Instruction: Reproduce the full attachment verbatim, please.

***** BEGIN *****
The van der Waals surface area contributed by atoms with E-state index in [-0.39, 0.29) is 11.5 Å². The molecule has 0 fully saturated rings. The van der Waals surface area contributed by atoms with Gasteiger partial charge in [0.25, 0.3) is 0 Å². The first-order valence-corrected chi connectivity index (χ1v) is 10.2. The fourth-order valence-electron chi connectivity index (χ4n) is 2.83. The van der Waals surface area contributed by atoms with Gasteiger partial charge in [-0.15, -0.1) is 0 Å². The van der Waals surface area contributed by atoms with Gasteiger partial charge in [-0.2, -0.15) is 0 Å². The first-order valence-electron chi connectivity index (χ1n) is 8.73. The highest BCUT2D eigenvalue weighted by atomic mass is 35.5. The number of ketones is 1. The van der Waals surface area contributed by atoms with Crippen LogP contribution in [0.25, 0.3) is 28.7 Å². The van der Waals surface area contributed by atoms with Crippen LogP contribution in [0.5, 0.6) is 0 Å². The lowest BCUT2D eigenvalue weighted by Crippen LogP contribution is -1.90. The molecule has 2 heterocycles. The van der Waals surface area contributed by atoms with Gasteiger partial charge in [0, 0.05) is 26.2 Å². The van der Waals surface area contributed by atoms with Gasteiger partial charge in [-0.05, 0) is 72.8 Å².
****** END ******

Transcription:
The van der Waals surface area contributed by atoms with E-state index in [-0.39, 0.29) is 11.5 Å². The molecule has 0 fully saturated rings. The van der Waals surface area contributed by atoms with Gasteiger partial charge in [0.25, 0.3) is 0 Å². The first-order valence-corrected chi connectivity index (χ1v) is 10.2. The fourth-order valence-electron chi connectivity index (χ4n) is 2.83. The van der Waals surface area contributed by atoms with Gasteiger partial charge in [-0.15, -0.1) is 0 Å². The van der Waals surface area contributed by atoms with Gasteiger partial charge in [-0.2, -0.15) is 0 Å². The first-order valence-electron chi connectivity index (χ1n) is 8.73. The highest BCUT2D eigenvalue weighted by atomic mass is 35.5. The number of ketones is 1. The van der Waals surface area contributed by atoms with Crippen LogP contribution in [0.25, 0.3) is 28.7 Å². The van der Waals surface area contributed by atoms with Crippen LogP contribution in [0.5, 0.6) is 0 Å². The lowest BCUT2D eigenvalue weighted by Crippen LogP contribution is -1.90. The molecule has 2 heterocycles. The van der Waals surface area contributed by atoms with Gasteiger partial charge in [0, 0.05) is 26.2 Å². The van der Waals surface area contributed by atoms with Gasteiger partial charge in [-0.05, 0) is 72.8 Å².